“At this I could have kicked myself for not removing my spectacles before going in to see him. I scarecely knew what to say, but replied almost without thinking, ‘Many a wise face would look foolish without specs.’ At this he laughed, then seemed to be thinking of something else for he remained silent for several mintues. ‘All right, I’ll take you,’ he said and with that pushed me out of his office.”

— Alexander Macklin

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Magnetician and Physicist


“‘Gentle Jimmy’ was the expedition’s magnetician and physicist. Macklin wrote that he had: ‘some wonderful electrical machines which none of us understood…and a joke of ours that annoyed him very much was that he did not either.'”

“Like many of the men who were to join the Endurance, James joined almost by accident after hearing about the position from someone else. In his case, he was walking down a Cambridge street while a postgraduate student at the Cavendish laboratory, when a man James had met, but didn’t know very well called him from his window and asked if he was interested in going to Antarctica. James gave no as an answer, but was eventually convinced and so his name was given to the Master Christ’s College Cambridge, Sir Arthur Shipley who had been asked by Shackleton to recommend scientific staff. Shipley interviewed James and a few weeks later James attended an interview in London with Shackleton.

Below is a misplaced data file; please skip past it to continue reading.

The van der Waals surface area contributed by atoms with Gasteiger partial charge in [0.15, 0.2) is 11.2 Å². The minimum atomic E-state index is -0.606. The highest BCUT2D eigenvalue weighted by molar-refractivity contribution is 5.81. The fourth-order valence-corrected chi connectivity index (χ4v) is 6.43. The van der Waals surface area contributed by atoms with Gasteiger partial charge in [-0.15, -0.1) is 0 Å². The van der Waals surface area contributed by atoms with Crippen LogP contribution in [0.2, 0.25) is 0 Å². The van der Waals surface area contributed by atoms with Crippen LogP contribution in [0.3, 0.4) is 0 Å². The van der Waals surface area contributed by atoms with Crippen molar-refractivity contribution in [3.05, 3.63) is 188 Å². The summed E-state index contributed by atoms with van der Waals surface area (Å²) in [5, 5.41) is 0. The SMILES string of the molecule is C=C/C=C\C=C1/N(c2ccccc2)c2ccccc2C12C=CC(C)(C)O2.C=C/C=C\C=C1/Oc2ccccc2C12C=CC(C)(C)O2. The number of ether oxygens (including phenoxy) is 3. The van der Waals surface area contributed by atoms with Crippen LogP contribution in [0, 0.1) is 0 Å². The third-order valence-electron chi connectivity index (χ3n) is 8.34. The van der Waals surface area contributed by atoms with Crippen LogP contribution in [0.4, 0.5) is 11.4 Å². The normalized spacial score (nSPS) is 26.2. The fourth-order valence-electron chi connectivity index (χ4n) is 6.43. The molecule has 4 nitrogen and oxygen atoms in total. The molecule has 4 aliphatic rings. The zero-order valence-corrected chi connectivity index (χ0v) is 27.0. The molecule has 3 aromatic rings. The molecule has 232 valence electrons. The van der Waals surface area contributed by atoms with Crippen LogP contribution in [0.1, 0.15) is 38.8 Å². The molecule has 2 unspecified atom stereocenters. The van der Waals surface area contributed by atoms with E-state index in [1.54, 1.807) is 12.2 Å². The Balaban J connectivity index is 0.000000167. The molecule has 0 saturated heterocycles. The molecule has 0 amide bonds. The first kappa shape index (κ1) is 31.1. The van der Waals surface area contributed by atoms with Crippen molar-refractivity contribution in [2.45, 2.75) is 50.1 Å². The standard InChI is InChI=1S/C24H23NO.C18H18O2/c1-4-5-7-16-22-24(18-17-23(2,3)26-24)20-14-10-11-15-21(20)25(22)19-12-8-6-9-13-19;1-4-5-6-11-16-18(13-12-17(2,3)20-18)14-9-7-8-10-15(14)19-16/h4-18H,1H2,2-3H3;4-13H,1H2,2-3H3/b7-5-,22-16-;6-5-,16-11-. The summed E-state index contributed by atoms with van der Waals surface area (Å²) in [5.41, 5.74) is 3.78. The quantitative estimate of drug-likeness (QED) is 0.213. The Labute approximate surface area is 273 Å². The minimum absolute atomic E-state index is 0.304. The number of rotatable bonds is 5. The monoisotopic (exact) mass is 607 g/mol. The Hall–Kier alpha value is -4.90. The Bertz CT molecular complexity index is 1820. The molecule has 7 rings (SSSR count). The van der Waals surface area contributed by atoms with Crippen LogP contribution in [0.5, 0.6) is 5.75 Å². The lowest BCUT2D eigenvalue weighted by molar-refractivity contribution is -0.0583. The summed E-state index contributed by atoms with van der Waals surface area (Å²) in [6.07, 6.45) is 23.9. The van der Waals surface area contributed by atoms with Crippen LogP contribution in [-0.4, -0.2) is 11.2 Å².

“After 5 minutes, the interview was over — ‘All that I can clearly remember of it is that I was asked if I had good teeth, if I suffered from varicose veins, and if I could sing.’ James was appointed the Expedition’s Physicist.”


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Leonard Hussey


“He called for me, looked me up and down, walked up and down when he was talking to me, didn’t seem to take any notice. Finally he said, ‘Yes, I like you, I’ll take you.’ He told me afterwards he took me because he thought I looked funny!”

— Leonard Hussey

“Leonard Hussey, an irrepressible, peppery little individual, was signed on as meteorologist even though he had practically no qualifications for the position at the time. Shackleton simply thought Hussey ‘looked funny,’ and the fact that he had recently returned from an expedition (as an anthropologist) to the torrid Sudan appealed to Shackleton’s sense of whimsy. Hussey immediately took an intensive course on meteorology and later proved to be very proficient.”

Alfred Lansing, Endurance

More on Hussey at coolantarctica.com.